About this time every four years, articles bemoaning the early start of the upcoming presidential campaign begin peppering the editorial pages. Never mind that this writing actually serves to launch the orgy of militant moderation that passes for electioneering in this country.
This year we can dispense with all that. The 1996 campaign has ended before it began.
We already know that the Republican nominee, and probable victor, will be Bob Dole. The legendary meanness and nasty disposition of the man from Kansas hasn’t escaped the notice of even the most moronic American voters, but his third attempt at the Oval Office is sufficiently well-funded to succeed.
Nonetheless, there’s always been something creepy about Bob Dole. He’s like your best friend’s mean father, or Humphrey Bogart’s evil twin. He’s even got Dick Nixon’s five o’clock shadow.
Clinton may be able to put up some resistance. After all, he is the President. He could have the CIA reveal that Dole once rented “The Sorrow and the Pity” and “Carnosaur 2” on the same night. But the man from the Ozarks isn’t likely to break his impressive run of political ineptitude. After all, his buffoonery made him President, even if history students will have trouble remembering him in another twenty years.
Because we’ve been stuck with him a long time, Dole enjoys the advantage of familiarity. Granted, his early career is mysterious because his contemporaries are all dead of old age. What is known is that Dole became Kansas’ first senator after statehood. Although he first made his mark as Gerry Ford’s vice-presidential running mate in 1976, it’s unlikely that those jowls did Ford any good.
In 1980, Dole overcame his image as a has-been and ran for president. He was defeated in the Republican primaries after his involvement in Shea’s Rebellion came to light. The Federalist, a newspaper of the period, called him “a meane guye.” In 1988, by then a has-has been, Dole ran again, but lost due to accusations of conflict of interest relating to the Social Security Administration. Now geared up for ’96, Dole looks not like the has-has-has-been that he is, but rather a shoo-in.
Generational demographics ensure that Dole will become our oldest president ever when he takes office at the age of 73, according to the Gregorian calendar.
His secret? He’s surfing a wave of 70’s retro.
Lava lamps and platform shoes are back. Clogs, disco, hip-huggers, Aerosmith and Earth Day have again taken America by storm. The logical next step is to embrace a politician who first came to prominence during the era of gas lines and disco fever.
Dole’s politics are vintage Nixon-Ford. His alternating hawk-and-dove Bosnia policy mirrors Nixon on Vietnam. Like Ford, he’s obsessed with preventing inflation, but has no idea what to do about it. Maybe he’ll recycle some of those old “WIN” buttons. Dole’s transparently opportunistic anti-Hollywood rant recalls Nixon’s finest moments. Don’t be surprised if historians catch Dole tossing expletive-deleteds around on his tapes while criticizing films he hasn’t seen and songs he hasn’t heard.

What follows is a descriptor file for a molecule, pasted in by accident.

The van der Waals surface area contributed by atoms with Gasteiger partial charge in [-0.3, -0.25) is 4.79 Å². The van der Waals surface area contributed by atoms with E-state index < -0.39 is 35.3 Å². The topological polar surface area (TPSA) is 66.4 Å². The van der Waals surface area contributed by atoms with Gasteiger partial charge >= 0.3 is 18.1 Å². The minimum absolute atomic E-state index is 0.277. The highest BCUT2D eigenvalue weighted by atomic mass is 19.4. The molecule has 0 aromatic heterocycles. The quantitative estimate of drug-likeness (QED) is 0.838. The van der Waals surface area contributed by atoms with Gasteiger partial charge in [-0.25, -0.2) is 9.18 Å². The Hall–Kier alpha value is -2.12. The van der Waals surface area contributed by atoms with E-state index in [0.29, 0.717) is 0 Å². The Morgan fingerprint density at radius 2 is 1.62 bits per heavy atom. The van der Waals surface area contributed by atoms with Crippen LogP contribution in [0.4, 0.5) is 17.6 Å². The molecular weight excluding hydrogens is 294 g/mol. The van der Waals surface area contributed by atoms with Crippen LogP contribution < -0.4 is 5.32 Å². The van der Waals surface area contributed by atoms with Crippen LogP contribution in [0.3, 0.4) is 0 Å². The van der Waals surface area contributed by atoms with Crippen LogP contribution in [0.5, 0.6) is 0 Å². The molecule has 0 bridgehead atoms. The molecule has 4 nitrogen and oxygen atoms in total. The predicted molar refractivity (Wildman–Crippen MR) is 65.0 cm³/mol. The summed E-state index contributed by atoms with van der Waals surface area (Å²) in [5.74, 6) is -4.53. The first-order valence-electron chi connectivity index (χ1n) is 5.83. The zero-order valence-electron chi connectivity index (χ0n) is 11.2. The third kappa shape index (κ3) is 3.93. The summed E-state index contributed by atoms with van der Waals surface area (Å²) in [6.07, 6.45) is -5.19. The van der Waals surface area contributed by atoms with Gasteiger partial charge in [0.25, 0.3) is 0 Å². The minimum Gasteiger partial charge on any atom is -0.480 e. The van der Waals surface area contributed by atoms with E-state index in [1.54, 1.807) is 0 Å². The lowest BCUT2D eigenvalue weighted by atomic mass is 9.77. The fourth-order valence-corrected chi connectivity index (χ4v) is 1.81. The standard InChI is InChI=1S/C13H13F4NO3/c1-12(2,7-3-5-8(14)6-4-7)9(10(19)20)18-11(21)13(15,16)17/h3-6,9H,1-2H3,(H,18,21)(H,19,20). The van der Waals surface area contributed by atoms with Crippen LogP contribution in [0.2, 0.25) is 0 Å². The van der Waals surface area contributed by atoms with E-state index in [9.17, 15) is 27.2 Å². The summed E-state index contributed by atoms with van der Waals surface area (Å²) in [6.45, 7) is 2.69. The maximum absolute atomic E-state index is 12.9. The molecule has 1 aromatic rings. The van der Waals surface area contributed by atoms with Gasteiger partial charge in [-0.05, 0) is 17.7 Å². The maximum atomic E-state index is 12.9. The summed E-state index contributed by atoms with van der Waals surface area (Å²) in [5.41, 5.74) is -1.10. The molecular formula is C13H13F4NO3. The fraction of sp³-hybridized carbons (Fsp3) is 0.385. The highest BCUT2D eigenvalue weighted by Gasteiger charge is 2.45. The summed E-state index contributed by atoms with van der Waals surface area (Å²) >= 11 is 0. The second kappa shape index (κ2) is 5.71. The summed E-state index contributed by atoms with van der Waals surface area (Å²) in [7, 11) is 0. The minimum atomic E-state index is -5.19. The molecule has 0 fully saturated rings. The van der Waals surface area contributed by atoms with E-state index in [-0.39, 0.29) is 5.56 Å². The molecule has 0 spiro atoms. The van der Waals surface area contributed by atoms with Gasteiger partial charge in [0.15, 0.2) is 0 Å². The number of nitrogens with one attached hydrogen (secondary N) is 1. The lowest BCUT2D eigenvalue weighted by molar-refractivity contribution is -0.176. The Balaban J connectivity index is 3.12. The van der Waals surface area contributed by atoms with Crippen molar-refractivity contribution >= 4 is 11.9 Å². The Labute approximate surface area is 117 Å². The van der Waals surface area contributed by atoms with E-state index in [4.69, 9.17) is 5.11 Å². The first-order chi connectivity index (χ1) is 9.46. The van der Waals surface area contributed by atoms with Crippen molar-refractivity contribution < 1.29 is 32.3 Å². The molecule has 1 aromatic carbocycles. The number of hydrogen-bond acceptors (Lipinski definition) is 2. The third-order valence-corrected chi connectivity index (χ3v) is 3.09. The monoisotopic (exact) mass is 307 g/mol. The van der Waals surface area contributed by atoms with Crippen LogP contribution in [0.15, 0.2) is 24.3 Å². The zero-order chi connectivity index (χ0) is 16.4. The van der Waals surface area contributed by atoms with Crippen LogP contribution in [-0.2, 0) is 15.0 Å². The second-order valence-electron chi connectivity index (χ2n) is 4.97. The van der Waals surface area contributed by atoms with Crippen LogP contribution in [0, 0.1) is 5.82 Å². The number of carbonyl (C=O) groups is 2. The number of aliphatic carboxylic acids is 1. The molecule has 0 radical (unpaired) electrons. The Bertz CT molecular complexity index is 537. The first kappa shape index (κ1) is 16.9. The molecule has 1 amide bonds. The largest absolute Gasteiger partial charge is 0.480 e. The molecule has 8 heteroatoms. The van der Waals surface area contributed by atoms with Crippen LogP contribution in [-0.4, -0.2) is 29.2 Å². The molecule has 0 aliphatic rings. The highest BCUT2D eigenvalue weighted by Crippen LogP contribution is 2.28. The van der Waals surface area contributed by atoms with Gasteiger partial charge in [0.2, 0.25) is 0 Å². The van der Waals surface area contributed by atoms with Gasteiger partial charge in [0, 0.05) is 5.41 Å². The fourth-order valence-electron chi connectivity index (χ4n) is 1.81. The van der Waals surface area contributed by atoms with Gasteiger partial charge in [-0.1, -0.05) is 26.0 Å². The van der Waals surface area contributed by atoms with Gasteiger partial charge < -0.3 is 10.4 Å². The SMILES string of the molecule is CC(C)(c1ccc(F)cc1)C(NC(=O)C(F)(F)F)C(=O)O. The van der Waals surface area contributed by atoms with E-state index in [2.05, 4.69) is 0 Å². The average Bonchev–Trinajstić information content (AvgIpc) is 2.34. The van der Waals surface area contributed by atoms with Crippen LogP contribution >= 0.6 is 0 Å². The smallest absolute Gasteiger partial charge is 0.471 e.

But most importantly, Dole’s got the look of the 70’s politician–wide, loud ties, greased-back hair and $200 polyester suits. He could take the part of the Silent Majority-style vice cop in any blaxploitation film.
In short, Bob Dole is the Man.
Perhaps most telling of all, Dole seeks the presidency as his due rather than as the greatest favor the American people can bestow on a fellow citizen. That’s why, like Freddy Krueger, he keeps coming back–he refuses to die until he gets to the launch codes. He undoubtedly hopes to relive a Nixonian imperial presidency (but without the tacky finale).
Bill Clinton has flirted with the Me Decade in some respects–his hair and affection for Fleetwood Mac come to mind–but overall he’s still a 60’s kind of guy. In the final analysis, he lacks Dole’s super-action boogie-down credentials.
The requirement that candidates be at least 35 to run tends to generate presidents who are anachronisms. When white guys come to power, we have to relive their ancient youth. It is a happy coincidence that we live in a place where everything is always getting worse, so we’re always feeling nostalgia for some period when things were lousy, but still better than they are now. The cleverest politicians manage to tap into our obsessive nostalgia at election-time.
In 1980, we craved the quaint boredom and genteel racism of the segregated 50’s. Reagan capitalized on this Happy Days mentality. Clinton, a man who ran as JFK reincarnate, dragged us into the Sixties. Draft-dodging, extracurricular sex and pot became pressing issues as The Wonder Years generation seized control of the White House. Now we have The Brady Bunch Movie. After Bob Dole is elected, the ascendancy of the Seventies will be complete. At the current rate, we’re gaining one decade every eight years; our presidents should catch up with us around 2064.
“Hello? Mr. Frampton? This is your President. How would you like to perform at my inaugural?”